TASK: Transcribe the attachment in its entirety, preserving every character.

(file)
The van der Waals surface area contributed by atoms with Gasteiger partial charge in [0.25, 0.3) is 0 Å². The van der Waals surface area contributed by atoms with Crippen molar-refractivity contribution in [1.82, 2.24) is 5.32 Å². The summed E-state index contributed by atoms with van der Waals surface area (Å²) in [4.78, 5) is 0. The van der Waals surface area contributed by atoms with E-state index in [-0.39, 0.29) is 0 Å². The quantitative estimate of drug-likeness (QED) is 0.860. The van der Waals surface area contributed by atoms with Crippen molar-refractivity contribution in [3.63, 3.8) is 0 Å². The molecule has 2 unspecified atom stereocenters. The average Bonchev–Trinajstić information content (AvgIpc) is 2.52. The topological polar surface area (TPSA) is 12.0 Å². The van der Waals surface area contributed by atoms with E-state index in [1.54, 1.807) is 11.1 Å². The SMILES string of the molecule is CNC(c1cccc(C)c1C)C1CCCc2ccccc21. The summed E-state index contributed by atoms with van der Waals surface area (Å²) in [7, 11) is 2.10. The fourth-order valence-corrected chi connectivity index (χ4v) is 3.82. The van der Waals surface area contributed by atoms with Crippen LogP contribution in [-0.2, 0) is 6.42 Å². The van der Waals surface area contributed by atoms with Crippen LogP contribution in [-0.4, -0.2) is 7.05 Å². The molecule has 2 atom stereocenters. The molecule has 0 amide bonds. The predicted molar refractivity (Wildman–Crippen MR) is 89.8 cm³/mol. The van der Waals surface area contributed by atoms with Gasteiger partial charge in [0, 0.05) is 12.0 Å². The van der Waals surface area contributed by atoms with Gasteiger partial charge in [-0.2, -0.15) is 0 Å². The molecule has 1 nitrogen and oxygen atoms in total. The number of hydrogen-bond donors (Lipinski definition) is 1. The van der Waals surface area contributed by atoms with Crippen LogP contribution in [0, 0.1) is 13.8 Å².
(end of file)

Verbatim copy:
The van der Waals surface area contributed by atoms with Gasteiger partial charge in [0.25, 0.3) is 0 Å². The van der Waals surface area contributed by atoms with Crippen molar-refractivity contribution in [1.82, 2.24) is 5.32 Å². The summed E-state index contributed by atoms with van der Waals surface area (Å²) in [4.78, 5) is 0. The van der Waals surface area contributed by atoms with E-state index in [-0.39, 0.29) is 0 Å². The quantitative estimate of drug-likeness (QED) is 0.860. The van der Waals surface area contributed by atoms with Crippen molar-refractivity contribution in [3.63, 3.8) is 0 Å². The molecule has 2 unspecified atom stereocenters. The average Bonchev–Trinajstić information content (AvgIpc) is 2.52. The topological polar surface area (TPSA) is 12.0 Å². The van der Waals surface area contributed by atoms with E-state index in [1.54, 1.807) is 11.1 Å². The SMILES string of the molecule is CNC(c1cccc(C)c1C)C1CCCc2ccccc21. The summed E-state index contributed by atoms with van der Waals surface area (Å²) in [7, 11) is 2.10. The fourth-order valence-corrected chi connectivity index (χ4v) is 3.82. The van der Waals surface area contributed by atoms with Crippen LogP contribution in [-0.2, 0) is 6.42 Å². The van der Waals surface area contributed by atoms with Crippen LogP contribution in [-0.4, -0.2) is 7.05 Å². The molecule has 2 atom stereocenters. The molecule has 0 amide bonds. The predicted molar refractivity (Wildman–Crippen MR) is 89.8 cm³/mol. The van der Waals surface area contributed by atoms with Gasteiger partial charge in [0, 0.05) is 12.0 Å². The van der Waals surface area contributed by atoms with Gasteiger partial charge in [-0.2, -0.15) is 0 Å². The molecule has 1 nitrogen and oxygen atoms in total. The number of hydrogen-bond donors (Lipinski definition) is 1. The van der Waals surface area contributed by atoms with Crippen LogP contribution in [0, 0.1) is 13.8 Å².